Pujols showed that in the opener of a three-game series, when he barehanded a slow roller by Anthony Rendon to record an out at home and help Garrett Richards get through a stressful fourth inning with only one run across. He showed it on April 15, intercepting a throw home from Kole Calhoun to tag Eric Sogard out as he rounded first base. He showed it on April 14, sprawling to his right to start a key 3-6-3 double play and maintain a one-run lead in the eighth inning.
Now that his left foot is no longer stricken by plantar fasciitis, allowing Pujols to start 17 of the Angels' 20 games at first base, he gets to show it a lot more often.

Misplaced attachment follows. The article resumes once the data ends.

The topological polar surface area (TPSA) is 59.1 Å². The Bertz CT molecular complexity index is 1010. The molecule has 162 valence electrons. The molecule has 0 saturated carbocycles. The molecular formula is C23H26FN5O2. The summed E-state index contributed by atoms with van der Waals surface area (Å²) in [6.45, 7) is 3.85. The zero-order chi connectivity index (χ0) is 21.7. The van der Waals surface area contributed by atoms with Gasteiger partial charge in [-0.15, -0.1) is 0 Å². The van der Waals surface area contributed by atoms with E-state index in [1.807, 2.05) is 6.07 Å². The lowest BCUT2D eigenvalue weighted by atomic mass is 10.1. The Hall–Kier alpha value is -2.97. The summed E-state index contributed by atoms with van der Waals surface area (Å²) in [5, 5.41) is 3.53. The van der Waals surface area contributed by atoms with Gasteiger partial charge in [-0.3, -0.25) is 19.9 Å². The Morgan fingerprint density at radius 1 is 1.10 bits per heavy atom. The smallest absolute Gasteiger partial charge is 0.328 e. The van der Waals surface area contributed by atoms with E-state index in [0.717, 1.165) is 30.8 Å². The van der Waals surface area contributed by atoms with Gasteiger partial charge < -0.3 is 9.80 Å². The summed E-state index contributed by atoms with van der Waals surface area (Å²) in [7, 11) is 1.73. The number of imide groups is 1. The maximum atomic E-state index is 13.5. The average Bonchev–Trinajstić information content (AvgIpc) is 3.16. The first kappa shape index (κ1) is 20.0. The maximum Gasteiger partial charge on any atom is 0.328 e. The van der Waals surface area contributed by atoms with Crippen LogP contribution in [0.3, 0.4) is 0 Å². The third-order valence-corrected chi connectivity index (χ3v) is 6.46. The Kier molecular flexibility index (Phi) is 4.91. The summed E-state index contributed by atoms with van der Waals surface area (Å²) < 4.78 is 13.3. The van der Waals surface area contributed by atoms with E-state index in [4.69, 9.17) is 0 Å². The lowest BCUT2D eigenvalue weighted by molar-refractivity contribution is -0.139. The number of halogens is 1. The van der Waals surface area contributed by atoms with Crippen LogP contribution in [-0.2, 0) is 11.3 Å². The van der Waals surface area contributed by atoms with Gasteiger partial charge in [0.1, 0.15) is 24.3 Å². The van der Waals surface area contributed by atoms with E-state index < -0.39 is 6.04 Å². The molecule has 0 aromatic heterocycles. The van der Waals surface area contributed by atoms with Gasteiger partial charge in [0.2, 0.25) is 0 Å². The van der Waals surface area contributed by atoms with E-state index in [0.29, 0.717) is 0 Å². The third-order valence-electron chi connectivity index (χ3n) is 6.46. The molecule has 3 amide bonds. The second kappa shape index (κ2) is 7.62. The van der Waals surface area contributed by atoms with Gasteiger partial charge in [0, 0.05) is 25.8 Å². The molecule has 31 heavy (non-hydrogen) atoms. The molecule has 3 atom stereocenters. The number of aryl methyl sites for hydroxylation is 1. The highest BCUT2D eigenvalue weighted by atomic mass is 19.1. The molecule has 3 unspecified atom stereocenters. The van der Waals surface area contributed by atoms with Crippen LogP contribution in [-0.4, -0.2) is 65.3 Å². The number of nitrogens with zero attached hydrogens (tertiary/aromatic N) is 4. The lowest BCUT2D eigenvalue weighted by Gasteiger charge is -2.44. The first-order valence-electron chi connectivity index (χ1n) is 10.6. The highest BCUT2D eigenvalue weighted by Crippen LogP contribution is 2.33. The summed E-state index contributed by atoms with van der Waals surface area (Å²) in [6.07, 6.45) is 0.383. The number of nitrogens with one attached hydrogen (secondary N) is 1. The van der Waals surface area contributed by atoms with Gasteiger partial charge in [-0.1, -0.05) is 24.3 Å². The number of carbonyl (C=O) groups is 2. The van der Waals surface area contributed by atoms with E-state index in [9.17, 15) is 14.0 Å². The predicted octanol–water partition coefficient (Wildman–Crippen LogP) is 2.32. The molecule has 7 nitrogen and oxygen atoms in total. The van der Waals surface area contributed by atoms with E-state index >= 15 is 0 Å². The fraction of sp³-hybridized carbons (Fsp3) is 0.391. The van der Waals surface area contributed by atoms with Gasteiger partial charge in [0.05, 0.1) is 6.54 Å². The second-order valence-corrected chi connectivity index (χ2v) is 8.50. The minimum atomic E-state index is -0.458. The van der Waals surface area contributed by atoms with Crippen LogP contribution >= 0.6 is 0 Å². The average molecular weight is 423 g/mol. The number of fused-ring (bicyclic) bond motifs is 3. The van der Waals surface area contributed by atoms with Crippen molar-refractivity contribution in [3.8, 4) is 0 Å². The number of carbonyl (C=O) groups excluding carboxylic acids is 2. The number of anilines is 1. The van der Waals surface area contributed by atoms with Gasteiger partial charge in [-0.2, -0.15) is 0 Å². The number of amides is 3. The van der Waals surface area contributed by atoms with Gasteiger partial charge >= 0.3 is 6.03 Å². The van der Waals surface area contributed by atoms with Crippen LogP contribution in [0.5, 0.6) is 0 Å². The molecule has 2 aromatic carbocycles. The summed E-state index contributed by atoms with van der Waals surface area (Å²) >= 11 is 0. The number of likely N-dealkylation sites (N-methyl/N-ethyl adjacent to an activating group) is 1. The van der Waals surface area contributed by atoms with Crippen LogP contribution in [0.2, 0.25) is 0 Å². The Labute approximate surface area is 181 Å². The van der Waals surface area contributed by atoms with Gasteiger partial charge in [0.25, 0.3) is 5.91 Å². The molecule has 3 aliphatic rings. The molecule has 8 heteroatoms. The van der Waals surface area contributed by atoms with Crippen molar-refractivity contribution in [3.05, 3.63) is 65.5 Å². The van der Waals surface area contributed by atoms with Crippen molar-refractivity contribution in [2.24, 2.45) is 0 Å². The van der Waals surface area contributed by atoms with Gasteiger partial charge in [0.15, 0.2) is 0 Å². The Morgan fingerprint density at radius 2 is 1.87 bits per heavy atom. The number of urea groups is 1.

"There's no doubt," Angels manager Mike Scioscia said, "that where his health is right now and how his lower half feels, that he's playing first base at the Gold Glove caliber that you would expect."
Pujols gives all the credit for his defense to longtime Cardinals infield coach Jose Oquendo, who, among other things, taught him "to separate my at-bats from my defense."
"And every time I put on that glove, if I'm 0-for-4 or 4-for-4, I'm going to make sure that the other goes 0-for, too," Pujols said. "I separated that early in my career, and I take a lot of pride in that, because I work hard on my defense. I don't take anything for granted."
Alden Gonzalez is a reporter for MLB.com. Read his blog, Gonzo and "The Show", and follow him on Twitter @Alden_Gonzalez. This story was not subject to the approval of Major League Baseball or its clubs.